Avagaha Sweda
Avagaha means immersion. Avagaha Sweda is sweating by immersion. Here, the patient is made to sweat while seated in a large tub. For treating diseases like hernia and painful urination, warm medicated liquid is filled up to the navel and for cases of severe rheumatism or other disorders of the Vata dosha, up to the neck. In some cases, a blanket is kept as a hood over the tub to facilitate sweating.

The liquid used is usually water that has been boiled with anti-Vata herbs. Dhanyamlam (see Dhanyamla Dhara) is also used.


Bashpasweda (bashpa means steam) is a type of sudation therapy. Here, herbal steam is applied evenly to the entire body.

Before starting therapy, the patient is given cool liquids to avoid dehydration and then made to lie down on his / her back. In this position, the entire body except the head is exposed to the steam. It is important to maintain the normal temperature of the head.


Shamana (palliative) Nasya
In Shamana Nasya the same substances as in Virechana and Brumhana Nasya are used but in combination with certain drugs that bring immediate relief.

As a preparatory procedure (Purvakanna), the patients shoulders, neck and face are to be massaged with herbal oils like Ksheerabala or Dhanwantaram. This is followed by sweating. Fomentation with a towel dipped in hot herbal juice is used to work up a sweat. It is important that the patients bowels and bladder be emptied before undergoing Nasya. The patient must be made to lie on his / her back on the droni with head lowered a bit by placing a pillow under the neck. The drug can then be safely administered in drops into the nostrils and should be drawn in by the patient. Soon after this, the attendants should massage the patients nose, cheeks, neck, shoulders, palms and feet gently. After some time, the patient feels the mucus oozing down from the nasal region to the throat. This can be spat out. A warm water gargle after this is good for the throat.

The nostrils are the entrance to the head and the effect of the drugs administered through the nostrils spreads and alleviates the illness thereby protecting the upper as well as the lower regions of the human body," says Vagbhata, the great scholar. The administration of herbal oils, decoctions and powders through the nostrils is called Nasya. The therapy is used not merely as a nasal decongestant but also to cure many serious ailments like loss of consciousness, stupor, insomnia, hysteria, hemiplegia and facial paralysis.

Virechana (purgative) nasya
Virechana nasya cleanses the nasal zone using medicated oil or ghee, decoctions, herbal juices and so on. This type of Nasya is good for chronic headaches, throat diseases, catarrh, epilepsy, and certain types of skin diseases. "Marsha Nasya and Pratimarsha Nasya are names that denote the two doses in Virechana Nasya, when medicated oil is used. Marska varies according to the severity of the disease butPratitnarsha is always two drops. When a decoction or paste is used, Virechana Nasya is also known as "Avapeeda Nasya and when medicinal powder is used, it is known as Dhmana Nasya.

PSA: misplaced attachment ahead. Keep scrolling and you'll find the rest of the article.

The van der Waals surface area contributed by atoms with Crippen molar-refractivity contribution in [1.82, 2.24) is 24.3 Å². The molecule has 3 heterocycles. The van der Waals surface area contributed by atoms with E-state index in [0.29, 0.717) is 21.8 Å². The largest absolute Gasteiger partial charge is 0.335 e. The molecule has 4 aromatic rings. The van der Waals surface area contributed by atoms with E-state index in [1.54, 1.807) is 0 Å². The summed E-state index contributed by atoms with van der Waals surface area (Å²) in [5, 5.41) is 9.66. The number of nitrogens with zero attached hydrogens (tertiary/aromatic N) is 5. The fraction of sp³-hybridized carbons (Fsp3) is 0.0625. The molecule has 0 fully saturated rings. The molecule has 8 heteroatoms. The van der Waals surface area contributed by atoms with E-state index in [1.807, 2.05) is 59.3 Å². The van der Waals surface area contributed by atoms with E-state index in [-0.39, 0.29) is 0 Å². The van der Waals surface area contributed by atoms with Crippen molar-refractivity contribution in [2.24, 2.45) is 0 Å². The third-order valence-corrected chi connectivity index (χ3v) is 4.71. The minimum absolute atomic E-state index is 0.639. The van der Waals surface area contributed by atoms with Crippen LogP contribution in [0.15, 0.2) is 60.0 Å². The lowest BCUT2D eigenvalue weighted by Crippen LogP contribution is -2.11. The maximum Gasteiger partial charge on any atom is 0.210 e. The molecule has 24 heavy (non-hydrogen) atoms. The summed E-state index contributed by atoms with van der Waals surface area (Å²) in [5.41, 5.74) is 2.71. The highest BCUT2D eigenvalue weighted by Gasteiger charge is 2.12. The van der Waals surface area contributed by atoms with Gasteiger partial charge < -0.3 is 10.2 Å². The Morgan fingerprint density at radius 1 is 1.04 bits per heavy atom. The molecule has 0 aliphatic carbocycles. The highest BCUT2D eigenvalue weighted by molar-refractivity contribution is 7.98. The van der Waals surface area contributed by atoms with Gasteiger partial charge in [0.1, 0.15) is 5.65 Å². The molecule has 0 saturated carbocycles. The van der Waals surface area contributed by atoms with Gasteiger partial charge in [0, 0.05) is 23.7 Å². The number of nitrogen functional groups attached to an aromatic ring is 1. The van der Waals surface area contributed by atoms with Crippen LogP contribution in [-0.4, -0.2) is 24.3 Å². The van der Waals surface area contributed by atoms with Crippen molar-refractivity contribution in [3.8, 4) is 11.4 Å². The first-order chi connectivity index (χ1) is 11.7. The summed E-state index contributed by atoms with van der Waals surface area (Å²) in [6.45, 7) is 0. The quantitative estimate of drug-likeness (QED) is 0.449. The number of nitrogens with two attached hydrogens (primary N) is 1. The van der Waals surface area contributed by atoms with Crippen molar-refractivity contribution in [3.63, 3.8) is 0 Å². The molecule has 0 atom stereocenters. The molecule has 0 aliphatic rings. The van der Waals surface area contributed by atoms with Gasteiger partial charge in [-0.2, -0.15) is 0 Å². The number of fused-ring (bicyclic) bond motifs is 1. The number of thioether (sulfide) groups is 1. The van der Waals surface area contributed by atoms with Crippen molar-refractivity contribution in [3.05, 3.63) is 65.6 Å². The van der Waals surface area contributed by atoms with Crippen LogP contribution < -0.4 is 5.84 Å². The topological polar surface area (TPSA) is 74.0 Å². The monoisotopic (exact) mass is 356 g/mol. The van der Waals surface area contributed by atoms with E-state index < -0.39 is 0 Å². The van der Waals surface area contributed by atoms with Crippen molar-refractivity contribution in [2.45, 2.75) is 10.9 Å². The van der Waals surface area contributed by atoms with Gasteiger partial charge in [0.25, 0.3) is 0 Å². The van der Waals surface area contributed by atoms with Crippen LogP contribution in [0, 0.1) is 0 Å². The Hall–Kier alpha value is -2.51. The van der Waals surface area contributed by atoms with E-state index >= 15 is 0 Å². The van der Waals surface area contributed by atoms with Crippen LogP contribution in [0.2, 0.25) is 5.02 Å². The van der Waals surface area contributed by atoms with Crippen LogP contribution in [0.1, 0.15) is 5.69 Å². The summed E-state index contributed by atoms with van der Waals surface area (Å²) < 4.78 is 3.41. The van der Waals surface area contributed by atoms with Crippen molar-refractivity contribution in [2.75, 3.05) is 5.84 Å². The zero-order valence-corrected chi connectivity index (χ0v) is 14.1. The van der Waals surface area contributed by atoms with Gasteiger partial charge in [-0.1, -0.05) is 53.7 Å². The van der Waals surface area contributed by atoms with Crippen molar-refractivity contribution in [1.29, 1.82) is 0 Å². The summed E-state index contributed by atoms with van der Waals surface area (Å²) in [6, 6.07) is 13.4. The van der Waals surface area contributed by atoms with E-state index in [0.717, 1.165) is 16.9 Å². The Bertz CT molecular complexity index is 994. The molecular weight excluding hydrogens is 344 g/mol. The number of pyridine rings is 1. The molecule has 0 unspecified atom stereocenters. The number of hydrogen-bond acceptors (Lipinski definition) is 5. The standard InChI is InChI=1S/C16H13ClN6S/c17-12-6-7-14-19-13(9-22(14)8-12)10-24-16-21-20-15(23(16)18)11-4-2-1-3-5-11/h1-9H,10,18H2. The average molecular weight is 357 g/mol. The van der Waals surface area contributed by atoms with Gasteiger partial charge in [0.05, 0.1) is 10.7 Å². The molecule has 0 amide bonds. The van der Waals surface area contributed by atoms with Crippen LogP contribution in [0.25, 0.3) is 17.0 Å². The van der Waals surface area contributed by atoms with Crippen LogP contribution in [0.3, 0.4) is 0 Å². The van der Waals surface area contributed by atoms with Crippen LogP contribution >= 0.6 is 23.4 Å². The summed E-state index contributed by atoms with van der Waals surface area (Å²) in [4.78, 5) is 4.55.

Snana (Bath)
Snana is not an ayurvedic treatment. A daily bath after an Abhyanga or self-administered oil massage is part of the ayurvedic dinacharya (daily routine). If a suitable type of oil is used, Abhyanga helps to soothe Vata. A different type of oil that is suited to ones ailment can be used for the head. While applying oil all over the body, care should be taken to ensure that the face, ears and soles of the feet are also massaged gently.

A bath in warm water is preferable after an Abhyanga. Roots, barks and leaves of herbs suited to ones prakruti (constitution) and ailments may be boiled in this water, which should be cooled to a moderate temperature before being used. Never use hot water for the head. Cleaning agents like green gram paste should be used for the body, and a herbal shampoo for the hair. Avoid bathing at noon, while the environment is hot. Baths can be had in the morning or afternoon, before sunset. Bathing immediately after meals is not recommended. Application of some choorna (herbal powder) on the crown helps to prevent colds. Choornas or herbal powders like Rasnadi, Panchagandham or Kachoradi may be used.

Pathya (Diet regimen)
Pathya is an integral pan of Ayurvedic treatment. The patient is advised to follow a new diet regimen during and for sometime after the treatment. The diet regimen during the course of treatment is aimed either at increasing the potency of the drugs or preventing their side effects. The physician recommends a paihya that would achieve the desired result.

During the Panehakarma therapy, ihecttiuini (toxins) accumulated in thcdhutus and various channels of the body are brought into the gaslro-inleslinal tract, from where it is expelled. In this process of elimination, the digestive fire naturally gets weakened. The patient is therefore advised to take semi solid foods for some time to re-establish the digestive capacity.
Peyadikarma  is the diet schedule, which begins with Peya as the first semi-solid food. Peya is rice soup made of broken rice. It is ideal if shastika rice is used. From the fourth meal onwards, the patient is given Vilepi. Vilepi is rice soup of thick consistency. After the seventh or eighth meal the patient can resume a normal diet.


The central portion of" the body is called Kati Vasti implies a container. Kativasti is an effective therapy for Katisula, which is the term for lower backache or stiffness or pain felt along the back.